Legislators hold climate policy forum in Midd

REP. AMY SHELDON (D-Middlebury) and five other members of the Vermont Legislature’s Climate Solutions Caucus convened a climate policy forum at the Champlain Valley Unitarian Universalist Society in Middlebury on Thursday evening. The Climate Caucus has been working since last May to develop legislative solutions to the climate crisis and are traveling the state to report on their progress.

MIDDLEBURY — Members of the Vermont Legislature’s Climate Solutions Caucus are organizing a series of climate policy forums all over the state to share their legislative priorities for 2020 and bring more Vermonters into the climate conversation.
On a snowy Thursday evening, six caucus members convened at the Champlain Valley Unitarian Universalist Society in Middlebury to share their work.
“Climate work is all improvised on some level,” said Sen. Chris Pearson (P-Burlington). “Nobody has shown us what to do. We have snippets all around the world that we can draw from, and some right here in Vermont, but nobody has offered us a neat package of legislation and said ‘do this and you’re good.’”
The caucus is working on some key pieces of legislation, however, including the Global Warming Solutions Act (GWSA), which takes the emissions reduction goals from the 2015 Paris Agreement and puts them into Vermont law, Pearson said.
The Paris Agreement outlines a scientific and regulatory framework for preventing global average temperatures from reaching 2 degrees Celsius above pre-industrial levels, which scientists say would lead to catastrophic and irreversible climate disruption.
Pearson noted that last week, after the Trump Administration announced that it had begun the formal process of withdrawing from the Paris Agreement, Vermont Gov. Phil Scott and 24 other state governors pledged to uphold the agreement anyway.
According to the current draft of the GWSA, Vermonters would have the right to sue the state if it falls down on its obligation, Pearson noted.
“We need to mean this if we’re going to accomplish it.”
Pearson was joined by local legislators Sen. Chris Bray (D-Bristol), Rep. Mari Cordes (D-Lincoln), Rep. Caleb Elder (D-Starksboro), Rep. Robin Scheu (D-Middlebury) and Rep. Amy Sheldon (D-Middlebury).
Scheu outlined the caucus’s overarching values and principles:
• The cost burdens of a shift to a climate economy need to sit with those who have the greatest ability to pay.
• Climate refugees are welcome, regardless of country of origin or color of skin.
• We strive to represent all voices in our solutions, especially those who are most impacted.
• We examine the secondary and tertiary effects of our policies.
• Our polices are data-driven and grounded in science.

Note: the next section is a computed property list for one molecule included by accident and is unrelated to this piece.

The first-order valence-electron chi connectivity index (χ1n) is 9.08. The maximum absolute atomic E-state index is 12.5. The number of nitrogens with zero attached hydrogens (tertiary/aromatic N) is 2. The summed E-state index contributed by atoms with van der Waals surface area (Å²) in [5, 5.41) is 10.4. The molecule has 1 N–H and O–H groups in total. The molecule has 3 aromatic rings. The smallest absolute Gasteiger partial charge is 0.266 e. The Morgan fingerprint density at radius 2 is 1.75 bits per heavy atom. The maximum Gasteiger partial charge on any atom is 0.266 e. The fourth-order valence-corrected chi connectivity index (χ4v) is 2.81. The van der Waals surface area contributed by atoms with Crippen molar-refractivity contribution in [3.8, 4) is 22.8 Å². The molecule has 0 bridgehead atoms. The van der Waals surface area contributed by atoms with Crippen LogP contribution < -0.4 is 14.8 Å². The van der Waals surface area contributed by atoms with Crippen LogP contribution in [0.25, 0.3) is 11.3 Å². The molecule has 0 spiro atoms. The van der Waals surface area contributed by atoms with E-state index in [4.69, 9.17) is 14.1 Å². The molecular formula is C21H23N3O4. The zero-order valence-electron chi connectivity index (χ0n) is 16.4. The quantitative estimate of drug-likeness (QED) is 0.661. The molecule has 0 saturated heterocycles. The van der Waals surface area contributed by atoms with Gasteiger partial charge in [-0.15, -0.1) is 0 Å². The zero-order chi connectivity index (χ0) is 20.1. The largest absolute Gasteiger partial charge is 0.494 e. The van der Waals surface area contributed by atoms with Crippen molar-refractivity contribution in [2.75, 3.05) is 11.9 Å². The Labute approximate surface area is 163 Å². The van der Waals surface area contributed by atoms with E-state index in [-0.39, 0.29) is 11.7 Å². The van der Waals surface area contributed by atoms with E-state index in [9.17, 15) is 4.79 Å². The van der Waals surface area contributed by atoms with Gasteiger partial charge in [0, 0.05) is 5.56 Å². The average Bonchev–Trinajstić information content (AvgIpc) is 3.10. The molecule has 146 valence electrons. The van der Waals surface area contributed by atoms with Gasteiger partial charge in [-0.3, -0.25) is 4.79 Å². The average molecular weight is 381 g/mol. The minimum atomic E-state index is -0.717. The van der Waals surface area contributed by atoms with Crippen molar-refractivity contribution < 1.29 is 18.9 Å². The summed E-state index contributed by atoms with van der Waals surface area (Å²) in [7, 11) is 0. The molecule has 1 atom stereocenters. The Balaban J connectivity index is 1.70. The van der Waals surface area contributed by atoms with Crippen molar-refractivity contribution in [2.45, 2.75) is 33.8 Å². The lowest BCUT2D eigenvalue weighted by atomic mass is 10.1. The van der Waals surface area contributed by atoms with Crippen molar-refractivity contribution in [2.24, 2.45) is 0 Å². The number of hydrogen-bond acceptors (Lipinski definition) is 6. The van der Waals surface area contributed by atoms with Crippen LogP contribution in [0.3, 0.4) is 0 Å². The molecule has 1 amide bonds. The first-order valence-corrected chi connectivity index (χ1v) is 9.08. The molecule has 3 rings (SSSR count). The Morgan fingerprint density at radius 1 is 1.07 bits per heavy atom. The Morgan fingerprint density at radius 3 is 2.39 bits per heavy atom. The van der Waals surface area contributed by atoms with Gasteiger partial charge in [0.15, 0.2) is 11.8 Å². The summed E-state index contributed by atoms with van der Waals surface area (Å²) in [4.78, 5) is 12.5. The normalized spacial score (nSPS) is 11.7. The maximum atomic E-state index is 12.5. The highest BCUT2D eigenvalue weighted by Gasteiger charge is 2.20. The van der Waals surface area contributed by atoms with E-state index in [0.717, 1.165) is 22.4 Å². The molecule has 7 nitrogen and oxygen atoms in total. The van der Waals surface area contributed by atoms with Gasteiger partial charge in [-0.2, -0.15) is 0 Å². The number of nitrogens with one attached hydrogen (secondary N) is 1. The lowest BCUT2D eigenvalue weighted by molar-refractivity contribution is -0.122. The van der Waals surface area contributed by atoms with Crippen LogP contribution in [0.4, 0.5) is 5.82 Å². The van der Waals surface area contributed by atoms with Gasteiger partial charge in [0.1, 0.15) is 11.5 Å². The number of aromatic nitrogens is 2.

• Solutions drive improved jobs and sustainable economic growth.  
• Any new legislation we propose strives at a minimum to do no harm.
• Vermonters are supported as they transition to new employment or living patterns as a result of what we’re trying to do.
The caucus worked through the summer to identify several legislative priorities, explained Cordes, who sits on the caucus’s communications workgroup. Those priorities include:
• transportation
• building efficiency
• the green economy
• regional cooperation
• land use/resilience
• advancing renewable energy generation
• accountability in budgeting and revenue
A number of caucus workgroups have been established to address these respective issues.
Lawmakers also spoke about the Transportation and Climate Initiative (TCI), a regional collaboration of 12 Northeast and mid-Atlantic states and the District of Columbia that seeks to improve transportation, develop a clean energy economy and reduce carbon emissions from the transportation sector.
“This is an all-hands-on-deck moment,” said Bray, who noted the 80-plus-member Climate Solutions Caucus was the largest caucus he’s seen in his 12 years in the Legislature.
But unifying vastly different constituencies continues to be a challenge, he said.
During a discussion about carbon pricing Bray recalled his experience last spring trying to pass the weatherization bill that eventually became Act 62.
The first version of that bill contained a two-cents-per gallon tax increase on heating fuel, which was intended to raise $4 million to shorten the 52-year waiting list for low-income weatherization, Bray said. That increase was vehemently opposed by Gov. Scott and others, and was eventually omitted.
Ironically, Bray pointed out, “While we were debating that two-cents increase, every weekend, when I was home from Montpelier, I’d fill up at the gas station at Maple Fields, right over there. And every week (the price of gas) went up. For five weeks in a row it went up seven cents (each time). No one said a peep about the 35-cent increase.”
If those gas prices hold, Bray continued, Vermonters will be paying in the neighborhood of $133 million more for gasoline in the coming year — for the same product they were buying last year. Nearly every penny of that will leave the state.
“But we could have raised $4 million for weatherization, almost every penny of which would have stayed in Vermont.”
The Legislature, he concluded, will need citizens’ help to sort out such contentious issues as carbon pricing.
The Vermont Climate Solutions Caucus has scheduled 15 such presentations in towns across the state, including one in Vergennes on Nov. 22 and one in Bristol on Dec. 2.
For more information, click here.
Reach Christopher Ross at [email protected].

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